Ionophore-Based Ion-Selective Nanospheres Based on Monomer-Dimer Conversion in the Near-Infrared Region.

Affiliation

Deng L(1), Zhai J(2), Du X(1), Xie X(1).
Author information:
(1)Department of Chemistry, Southern University of Science and Technology, Shenzhen 518055, China.
(2)Academy for Advanced Interdisciplinary Studies, Southern University of Science and Technology, Shenzhen 518055, China.

Abstract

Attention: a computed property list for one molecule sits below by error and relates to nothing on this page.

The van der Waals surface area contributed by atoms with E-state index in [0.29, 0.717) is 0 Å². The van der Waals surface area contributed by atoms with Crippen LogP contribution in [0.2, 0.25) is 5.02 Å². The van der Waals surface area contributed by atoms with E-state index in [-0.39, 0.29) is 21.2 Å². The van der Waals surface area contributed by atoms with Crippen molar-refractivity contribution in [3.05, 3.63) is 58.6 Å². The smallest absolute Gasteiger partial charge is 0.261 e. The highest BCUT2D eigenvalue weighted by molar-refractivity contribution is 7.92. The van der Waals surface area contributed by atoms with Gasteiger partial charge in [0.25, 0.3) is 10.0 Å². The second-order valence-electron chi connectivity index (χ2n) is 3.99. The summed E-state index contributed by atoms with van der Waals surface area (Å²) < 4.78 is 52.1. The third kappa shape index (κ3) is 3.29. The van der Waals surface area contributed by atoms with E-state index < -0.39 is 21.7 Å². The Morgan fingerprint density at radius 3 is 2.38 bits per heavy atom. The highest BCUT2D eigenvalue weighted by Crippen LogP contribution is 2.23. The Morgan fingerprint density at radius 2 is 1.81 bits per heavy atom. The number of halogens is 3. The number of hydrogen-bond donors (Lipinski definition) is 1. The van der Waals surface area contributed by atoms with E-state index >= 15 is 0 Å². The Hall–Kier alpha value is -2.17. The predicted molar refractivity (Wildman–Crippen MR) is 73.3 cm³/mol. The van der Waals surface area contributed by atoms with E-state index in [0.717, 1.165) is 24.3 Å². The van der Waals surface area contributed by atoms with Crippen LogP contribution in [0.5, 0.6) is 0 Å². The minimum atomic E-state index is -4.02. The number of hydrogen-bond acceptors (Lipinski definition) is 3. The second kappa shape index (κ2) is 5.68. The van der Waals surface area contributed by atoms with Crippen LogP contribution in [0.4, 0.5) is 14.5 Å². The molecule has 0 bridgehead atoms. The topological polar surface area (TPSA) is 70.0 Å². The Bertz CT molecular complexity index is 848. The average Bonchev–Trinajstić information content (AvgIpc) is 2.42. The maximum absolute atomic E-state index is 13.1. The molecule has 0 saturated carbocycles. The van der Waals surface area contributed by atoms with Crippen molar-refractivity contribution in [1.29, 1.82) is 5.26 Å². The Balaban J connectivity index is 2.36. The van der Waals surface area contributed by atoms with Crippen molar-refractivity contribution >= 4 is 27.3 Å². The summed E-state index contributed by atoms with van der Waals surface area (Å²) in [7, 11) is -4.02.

Here, we report ion-selective nanospheres with readout in the near-infrared (NIR) region in both fluorescence and absorbance modes. The nanospheres rely on an ionophore-mediated monomer-dimer conversion of an NIR transducer, DTTC. The DTTC monomer in the nanospheres emits fluorescence around 820 nm, while the dimer in the aqueous environment generates strong blue-shifted emission around 660 nm. With a lead ionophore, an unprecedented lower detection limit of 3 pM for Pb2+ was achieved, allowing us to determine Pb2+ levels in river water without diluting the sample. Also, the Cu2+-selective nanospheres showed a detection limit of 5 nM. Taking advantage of the biologically desired NIR window, blood potassium concentrations were also determined without a complicated sample pretreatment. The sensing process was explained with a theoretical model. The detection range was found finely adjustable by the amount of nanospheres used. Therefore, the nanospheres formed a highly selective, sensitive, versatile, and rapid analytical platform for metal-ion sensing.